Caption: Eleven-year-old Christian Collins is a student and an athlete, and is one of 30,000 Americans who deal with cystic fibrosis, a disease that affects the respiratory system. (courtesy photo)
Encouragement comes in so many forms and eleven-year-old Christian Collins is one of them. His biggest goal in life, he said, is to inspire others; to make sure they know that anything is possible. It would be a venture in cliché’ except for the fact that Collins is one of 30,000 Americans who suffer from Cystic Fibrosis.
A hereditary disease that affects the lungs, the prognosis for CF is grim. People with the disease are expected on average to live 44 years. But Collins is already beating the odds. He is an athlete, he loves basketball.
He’s a vibrant, outgoing, bright young man, according to his mom Angel Fennel and his primary physician, Pediatric Pulmonologist Dr. Danieli Salinas of Children’s Hospital.
“I’ve been working with a team that has been working on a cure for CF,” said Salinas, who has been involved in research for a CF cure as well as ways to improve the quality of life for CF patients.
Currently there is no cure but medical experts have been working on they are calling a “breakthrough”. Recently, two preliminary trials have found that either of two triple-drug regimens could potentially benefit 90 percent of people with the disease.
The trials were short-term, finding that the drug combinations improved adult patients’ lung function over four weeks. But experts said they were optimistic the results will hold up in the larger, longer-term trials already underway.
“What’s most exciting, they said, is that the triple-drug approach could open up new options to nearly all cystic fibrosis patients,” according to Amy Norton, reporting for Health Day.
And, according to Dr. Steven Rowe who led one of the trials, while not a cure yet, that could be game changing.
And, with Collins’ brand of ambitious spirit and attitude, the chances of him being here for that cure are significantly great.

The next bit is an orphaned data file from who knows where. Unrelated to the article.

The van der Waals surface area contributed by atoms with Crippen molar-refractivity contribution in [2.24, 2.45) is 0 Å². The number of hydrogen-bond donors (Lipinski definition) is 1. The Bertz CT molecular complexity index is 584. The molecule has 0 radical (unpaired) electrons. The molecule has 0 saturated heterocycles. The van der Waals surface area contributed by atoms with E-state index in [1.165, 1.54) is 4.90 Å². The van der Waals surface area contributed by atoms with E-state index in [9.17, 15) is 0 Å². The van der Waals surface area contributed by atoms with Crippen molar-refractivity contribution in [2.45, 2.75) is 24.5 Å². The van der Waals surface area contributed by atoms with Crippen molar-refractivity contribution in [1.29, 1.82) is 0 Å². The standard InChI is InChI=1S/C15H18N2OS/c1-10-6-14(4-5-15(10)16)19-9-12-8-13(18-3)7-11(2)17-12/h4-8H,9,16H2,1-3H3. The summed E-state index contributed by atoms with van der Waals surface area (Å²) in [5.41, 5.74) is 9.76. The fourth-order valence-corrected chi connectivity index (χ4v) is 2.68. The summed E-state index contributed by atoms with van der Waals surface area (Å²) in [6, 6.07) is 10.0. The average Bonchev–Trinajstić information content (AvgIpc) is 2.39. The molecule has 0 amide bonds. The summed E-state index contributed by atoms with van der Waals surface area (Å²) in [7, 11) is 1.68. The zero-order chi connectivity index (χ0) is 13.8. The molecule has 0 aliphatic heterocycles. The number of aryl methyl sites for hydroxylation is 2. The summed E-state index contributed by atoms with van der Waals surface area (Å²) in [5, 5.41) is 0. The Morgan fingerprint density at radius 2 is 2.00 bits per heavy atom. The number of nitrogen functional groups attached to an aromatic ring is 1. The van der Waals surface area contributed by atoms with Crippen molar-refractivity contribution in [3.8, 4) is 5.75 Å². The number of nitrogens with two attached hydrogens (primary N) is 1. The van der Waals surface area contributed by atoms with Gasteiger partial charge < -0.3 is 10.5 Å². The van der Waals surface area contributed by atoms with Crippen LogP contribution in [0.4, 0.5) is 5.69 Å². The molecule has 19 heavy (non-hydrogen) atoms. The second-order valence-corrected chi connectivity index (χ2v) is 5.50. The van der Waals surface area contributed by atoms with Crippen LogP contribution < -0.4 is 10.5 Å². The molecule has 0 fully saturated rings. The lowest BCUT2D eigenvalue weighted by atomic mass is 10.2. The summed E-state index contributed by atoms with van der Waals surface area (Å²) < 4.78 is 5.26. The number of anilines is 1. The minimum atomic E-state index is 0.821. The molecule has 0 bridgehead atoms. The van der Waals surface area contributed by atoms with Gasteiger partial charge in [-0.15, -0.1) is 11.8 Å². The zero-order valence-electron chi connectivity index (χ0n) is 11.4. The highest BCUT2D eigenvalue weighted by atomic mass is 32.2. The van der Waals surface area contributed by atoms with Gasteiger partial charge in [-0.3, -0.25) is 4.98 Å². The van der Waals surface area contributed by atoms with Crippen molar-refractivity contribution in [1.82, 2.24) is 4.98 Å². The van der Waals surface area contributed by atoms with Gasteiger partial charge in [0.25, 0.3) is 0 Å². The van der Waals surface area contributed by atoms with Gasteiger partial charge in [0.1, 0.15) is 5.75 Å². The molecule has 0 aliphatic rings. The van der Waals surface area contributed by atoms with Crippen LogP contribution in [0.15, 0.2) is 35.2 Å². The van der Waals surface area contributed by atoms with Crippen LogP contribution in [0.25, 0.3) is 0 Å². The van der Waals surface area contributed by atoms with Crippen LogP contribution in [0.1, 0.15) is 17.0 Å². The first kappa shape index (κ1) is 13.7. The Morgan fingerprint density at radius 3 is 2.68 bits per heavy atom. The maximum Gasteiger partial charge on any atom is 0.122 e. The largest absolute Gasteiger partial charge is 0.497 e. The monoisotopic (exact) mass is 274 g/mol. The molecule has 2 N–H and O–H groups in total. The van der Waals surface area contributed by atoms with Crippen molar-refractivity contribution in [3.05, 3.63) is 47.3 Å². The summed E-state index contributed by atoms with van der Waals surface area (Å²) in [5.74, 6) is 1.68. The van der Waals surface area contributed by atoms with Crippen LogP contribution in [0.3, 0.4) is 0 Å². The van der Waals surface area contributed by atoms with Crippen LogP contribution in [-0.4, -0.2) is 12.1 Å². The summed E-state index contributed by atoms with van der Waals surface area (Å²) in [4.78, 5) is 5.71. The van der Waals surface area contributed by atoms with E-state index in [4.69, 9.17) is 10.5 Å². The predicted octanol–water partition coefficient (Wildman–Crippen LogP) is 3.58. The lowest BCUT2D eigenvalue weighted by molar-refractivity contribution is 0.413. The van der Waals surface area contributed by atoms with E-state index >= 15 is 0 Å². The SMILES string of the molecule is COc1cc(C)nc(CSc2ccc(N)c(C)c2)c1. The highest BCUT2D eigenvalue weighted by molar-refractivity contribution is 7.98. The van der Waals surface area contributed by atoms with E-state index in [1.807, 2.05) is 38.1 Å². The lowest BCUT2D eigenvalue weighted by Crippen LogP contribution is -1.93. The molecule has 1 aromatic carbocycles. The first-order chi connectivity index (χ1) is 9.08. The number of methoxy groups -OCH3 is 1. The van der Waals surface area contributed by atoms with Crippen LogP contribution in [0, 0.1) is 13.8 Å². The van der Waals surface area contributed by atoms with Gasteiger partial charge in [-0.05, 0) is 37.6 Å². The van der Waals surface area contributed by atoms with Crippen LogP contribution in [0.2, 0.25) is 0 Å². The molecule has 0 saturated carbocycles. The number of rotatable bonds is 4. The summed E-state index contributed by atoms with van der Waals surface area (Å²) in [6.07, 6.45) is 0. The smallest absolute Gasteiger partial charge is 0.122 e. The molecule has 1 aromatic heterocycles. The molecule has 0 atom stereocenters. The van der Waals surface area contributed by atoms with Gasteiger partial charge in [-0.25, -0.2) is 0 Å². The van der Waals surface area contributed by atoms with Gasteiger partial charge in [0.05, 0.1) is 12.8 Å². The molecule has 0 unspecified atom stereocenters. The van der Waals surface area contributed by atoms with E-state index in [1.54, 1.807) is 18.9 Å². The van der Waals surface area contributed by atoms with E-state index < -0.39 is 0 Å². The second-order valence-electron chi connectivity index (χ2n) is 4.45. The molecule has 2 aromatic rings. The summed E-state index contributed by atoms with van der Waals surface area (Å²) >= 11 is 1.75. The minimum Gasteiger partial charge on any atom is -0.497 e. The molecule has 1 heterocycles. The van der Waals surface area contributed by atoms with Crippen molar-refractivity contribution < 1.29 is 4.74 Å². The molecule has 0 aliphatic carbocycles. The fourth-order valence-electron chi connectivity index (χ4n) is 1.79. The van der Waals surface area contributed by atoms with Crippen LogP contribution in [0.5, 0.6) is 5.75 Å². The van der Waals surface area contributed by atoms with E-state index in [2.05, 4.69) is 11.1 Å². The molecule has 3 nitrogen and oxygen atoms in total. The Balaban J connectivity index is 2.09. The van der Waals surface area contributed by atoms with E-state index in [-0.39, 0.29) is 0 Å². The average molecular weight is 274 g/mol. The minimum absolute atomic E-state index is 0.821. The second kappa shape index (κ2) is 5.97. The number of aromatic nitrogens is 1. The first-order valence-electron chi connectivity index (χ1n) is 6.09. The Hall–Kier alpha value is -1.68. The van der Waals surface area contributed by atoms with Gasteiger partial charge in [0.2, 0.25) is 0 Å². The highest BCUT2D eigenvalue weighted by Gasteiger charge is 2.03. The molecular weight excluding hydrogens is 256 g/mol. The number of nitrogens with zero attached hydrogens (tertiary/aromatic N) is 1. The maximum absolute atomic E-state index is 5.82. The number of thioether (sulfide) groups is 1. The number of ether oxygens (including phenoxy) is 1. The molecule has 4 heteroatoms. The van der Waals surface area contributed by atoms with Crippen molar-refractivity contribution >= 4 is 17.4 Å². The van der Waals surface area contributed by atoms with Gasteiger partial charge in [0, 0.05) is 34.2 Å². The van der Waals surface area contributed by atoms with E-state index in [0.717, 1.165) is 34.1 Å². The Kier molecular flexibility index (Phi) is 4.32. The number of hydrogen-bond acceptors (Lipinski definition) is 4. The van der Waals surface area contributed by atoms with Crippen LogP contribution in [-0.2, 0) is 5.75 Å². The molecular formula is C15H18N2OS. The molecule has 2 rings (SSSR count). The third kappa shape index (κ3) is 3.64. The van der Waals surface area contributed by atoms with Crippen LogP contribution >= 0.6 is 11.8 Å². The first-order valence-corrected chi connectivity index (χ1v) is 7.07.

“Attitude is everything,” Salinas said.
Fennel, Christian’s mom agrees wholeheartedly.
“Sometimes at school kids can be insensitive and talk about [Christian’s mortality],” Fennel said.
“He has come to me and asked if he is going to die…”
She tells him, in so many words, that he has just has much of chance and a right to life as anyone else.
CF leads to the creation of thicker, stickier mucus than is usual. This mucus is difficult to cough out of the lungs. This can make breathing difficult and lead to severe lung infections.
The mucus also interferes with pancreatic function by preventing enzymes from properly breaking down food. Digestive problems result, potentially leading to malnutrition.
A patient like Collins needs to be sure to get at least 3000 calories a day.
Also, CF patients need to keep their airways clear to allow easier breathing and minimize infections. Inhaled medication is effective at reaching the airways and commonly used. The medication can be given by aerosol or as a metered dose inhaler. These medications can thin mucus, kill bacteria, and mobilize mucus to improve airway clearance.
Treatment can manage the symptoms of the disease, say medical experts and improve quality of life. Symptoms can vary and treatment plans are usually individualized.
So, as it is, Collins gets up very early before school so that he can go through a series of treatments. In a video, sent by his mom, he dances during the breathing treatment. And off to school he goes, to learn, study and play along with his peers.
On April 11, Collins will be honored at Children’s Hospital Los Angeles’ CF Family Education Dinner. He won’t be able to physically attend the event due to issues with infection control. CF patients must be vigilant in avoiding lung infections by , among other precautions, avoiding unnecessary contact with people who could possibly carry contagious diseases.
Over 10 million Americans carry the CF gene and are unaware, according to Medical News Today.